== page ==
• “Growing Rosemary From Cuttings”: Learn all about this quick-and-easy way to get started with rosemary plants, without the long waiting game of beginning from seeds—or having to buy starter plants from a nursery. The four-step method for growing rosemary from cuttings is fully explained, plus eight tips from nurturing your rosemary from cuttings once they’re in the ground. Read all about it in this article.
  • “How to Grow a Kumquat Tree Indoors”: Find out how similar growing a kumquat tree indoors is to growing lemons or oranges in your sunroom—with some modifications. With a little TLC, you can grow delicious kumquats almost anywhere! Discover whether starting from seed, cuttings, or young trees is best for your indoor kumquat trees. And, finally, get seven tips for success when growing kumquat trees indoors—when you read this article now.

And then there are the recipes you’ll find in the three gardening guides —here are three of my favorites that are tasty, unique, and easy to make:

  • Sheet Pan Eggs with Asparagus—There’s something about eggs and asparagus that makes them perfect culinary companions. In this recipe, they are joined by cherry tomatoes to create an easy, nutritious, and colorful dish you can serve for breakfast, brunch, or even a light dinner mid-week. Roasting the asparagus makes it sweeter, and all the flavors are so complementary!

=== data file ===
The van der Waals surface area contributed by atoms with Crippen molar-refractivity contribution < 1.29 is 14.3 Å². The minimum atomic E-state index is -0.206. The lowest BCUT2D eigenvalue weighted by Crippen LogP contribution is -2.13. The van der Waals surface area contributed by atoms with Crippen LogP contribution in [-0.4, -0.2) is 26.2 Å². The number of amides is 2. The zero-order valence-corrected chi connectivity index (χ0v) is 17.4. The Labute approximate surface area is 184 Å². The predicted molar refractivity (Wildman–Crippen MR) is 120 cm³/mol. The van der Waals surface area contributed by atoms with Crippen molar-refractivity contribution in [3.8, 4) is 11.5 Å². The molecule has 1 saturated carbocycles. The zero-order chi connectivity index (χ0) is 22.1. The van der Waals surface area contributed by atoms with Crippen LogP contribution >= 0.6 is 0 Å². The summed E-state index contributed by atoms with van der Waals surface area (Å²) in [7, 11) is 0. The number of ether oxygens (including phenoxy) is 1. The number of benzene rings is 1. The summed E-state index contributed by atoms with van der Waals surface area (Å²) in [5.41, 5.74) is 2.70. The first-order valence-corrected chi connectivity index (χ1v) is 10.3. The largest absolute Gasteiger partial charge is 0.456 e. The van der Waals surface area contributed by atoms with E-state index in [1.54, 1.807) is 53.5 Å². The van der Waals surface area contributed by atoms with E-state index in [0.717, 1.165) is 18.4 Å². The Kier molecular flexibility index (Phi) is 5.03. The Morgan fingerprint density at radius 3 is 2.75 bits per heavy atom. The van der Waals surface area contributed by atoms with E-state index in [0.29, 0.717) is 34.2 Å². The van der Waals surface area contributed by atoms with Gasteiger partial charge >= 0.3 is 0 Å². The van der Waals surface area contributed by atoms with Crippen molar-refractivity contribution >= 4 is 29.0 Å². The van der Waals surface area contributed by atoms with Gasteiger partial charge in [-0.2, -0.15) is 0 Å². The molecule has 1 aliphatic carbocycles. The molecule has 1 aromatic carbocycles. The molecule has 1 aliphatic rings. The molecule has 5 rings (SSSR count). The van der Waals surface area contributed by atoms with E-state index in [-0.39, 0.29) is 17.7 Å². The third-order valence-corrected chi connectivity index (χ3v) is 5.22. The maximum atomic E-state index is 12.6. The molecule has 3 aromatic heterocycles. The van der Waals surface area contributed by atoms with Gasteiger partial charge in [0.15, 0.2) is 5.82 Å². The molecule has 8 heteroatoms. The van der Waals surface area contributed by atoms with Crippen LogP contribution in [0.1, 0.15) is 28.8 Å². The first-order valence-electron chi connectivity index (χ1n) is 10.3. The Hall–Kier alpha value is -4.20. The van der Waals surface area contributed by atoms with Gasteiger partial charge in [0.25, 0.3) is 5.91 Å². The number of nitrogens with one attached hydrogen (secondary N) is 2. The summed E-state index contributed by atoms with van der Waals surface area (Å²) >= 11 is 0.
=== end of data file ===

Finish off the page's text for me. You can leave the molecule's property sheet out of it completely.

• Walnut-Rosemary Crusted Salmon—You can’t beat this delicious dish for good nutrition, since both salmon and walnuts are great sources of heart-healthy omega-3 fatty acids. This is a simple salmon recipe that will wow your family and impress your friends. I can’t wait to serve this to one of my fish-averse friends—she’ll be begging for salmon this way all the time, I bet!
  • Kumquat Scones—Scones are such a basic, yet luxurious, breakfast item. With more personality than toast and more complex flavor than an English muffin, a scone just makes breakfast a joy. Add the sweet-tart goodness of kumquats to the mix, and you’ve got a great breakfast! Finally, a scone recipe with fruit that doesn’t involve blueberries, currants, or raisins!

There’s a lot of work to do in our gardens right now, to ensure we harvest bountiful crops later—so, take some time to do a Maypole dance, to celebrate the gardening season. But then, get to work and make it happen—and you’ll enjoy a productive garden that delivers some delicious and healthful foods for you.

Happy gardening—and happy eating!


Bill Dugan
Executive Editor

P.S.Please enjoy this issue of Food Gardening Magazine, and let me know what you think about it by commenting below with your feedback! Your input is valuable to us and can help us make improvements.